Some of my friends contend CEOs of humungous, multi-nationals—Exxon-Mobile, Monsanto and Pfizer spring to mind—are not simply callous; they’re stupid as well. I disagree. As a class of people, powerful magnates are not really the ignoramuses we may make them out to be. Moreover, most Forture-500 corporate CEOs are potentially not all that much more callous than everyday ordinary Americans who have learned not to make eye contact when needy people pass them on the street, or to get choked up every time a passel of innocent children are incinerated by a drone missile in yet another far-away country whose name we can barely pronounce.

    No, what I strongly suspect characterizes your typical corporate big wig is neither exceptional stupidity nor callousness, but rather, fearfulness. Let me explain.


    On April 26, radio host, Terry Gross interviews New York Times financial writer, Diana Henriques apropos to her recently published book, The Wizard of Lies, about Bernie Madoff and the scandal of surrounding him. Henriques notes Madoff cannot face the fact that–when his Ponzi scheme goes south, and he’s finally arrested and thrown into the clink—he’s ever really lost a handle on the situation. He’s in the clink because that’s the way he wants it is all. The game, apparently, has started to bore him, and burned out by the day to day grind, he chooses the brig. Voluntarily. They never would have gotten to him if he had not let them!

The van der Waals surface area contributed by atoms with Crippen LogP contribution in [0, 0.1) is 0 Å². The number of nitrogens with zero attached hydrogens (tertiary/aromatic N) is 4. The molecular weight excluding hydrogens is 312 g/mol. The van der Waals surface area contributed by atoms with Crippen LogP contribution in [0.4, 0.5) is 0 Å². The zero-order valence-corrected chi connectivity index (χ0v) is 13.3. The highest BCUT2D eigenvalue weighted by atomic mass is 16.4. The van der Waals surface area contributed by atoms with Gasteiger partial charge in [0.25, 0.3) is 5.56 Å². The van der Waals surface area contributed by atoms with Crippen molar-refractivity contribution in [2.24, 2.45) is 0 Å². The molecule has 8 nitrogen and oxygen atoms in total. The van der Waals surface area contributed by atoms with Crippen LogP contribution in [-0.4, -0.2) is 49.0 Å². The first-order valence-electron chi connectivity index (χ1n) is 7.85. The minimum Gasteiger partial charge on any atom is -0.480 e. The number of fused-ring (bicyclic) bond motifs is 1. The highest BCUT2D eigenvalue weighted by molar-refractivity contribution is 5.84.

Rewind to Bush/Cheney

    In the first months of the new Administration, Bush/Cheney make a priority of energy independence. They want to roll back previous environmental protections, open the Arctic up to exploratory oil drilling. Do they show concern for what happens after oil reserves are exhausted? One would not exactly put it that way. Bush and Cheney are oilmen; Cheney was the former CEO of Halliburton.

    In The Shock Doctrine, Naomi Klein describes a “revolving door policy” affecting the Executive Branch of the Federal Government. This policy rewards private lobbyists for patronage they have offered by granting them political appointments later on. In exchange, politicians, when they step down from- or lose public office, are offered six or seven-figure jobs in the private sector.

    9/11 and its aftermath

    The Chief Executives hide… President and Vice-President re-emerge. ‘The most patriotic thing Americans can do in aftermath of 9/11 is buy,’ Bush declares: War on Terror, Afghanistan, Iraq (They say it’s over….just about…What about Afghanistan?)

    The reasons for The War on Terror are multifaceted, including: the chance to flex our muscles; remind the world “we’re Number 1,” shore up political influence. Are there still other, covert but equally ‘satisfying’ psychologically reasons for the War? And could the War on Terror in some way gratify the popsters of corporate-dom? Consider Terror’s fallout:

    1)Distracted public attention away from Wall Street shenanigans,

    2)Calmed entrepreneurial fears that (although their sphincters may act up because of an over-inflated Stock Market) they can say with some probity: We’re not the only ones shitting our pants!


    Henriques, Diana B., on The Wizard of Lies: Bernie Madoff and the death of trust Times Books: 2011, in an April 26, 2011 interview: by Fresh Air’s Terry Gross

    Klein, Naomi, The Shock Doctrine: The rise of disaster capitalism, New York, Henry Holt and Company, 2008

    Sachs, Jeffrey, “The World is Drowning in Corporate Fraud.” http://www.b-fair.net/?p=2183, B-Fair Project, May, 2011

Comments are closed.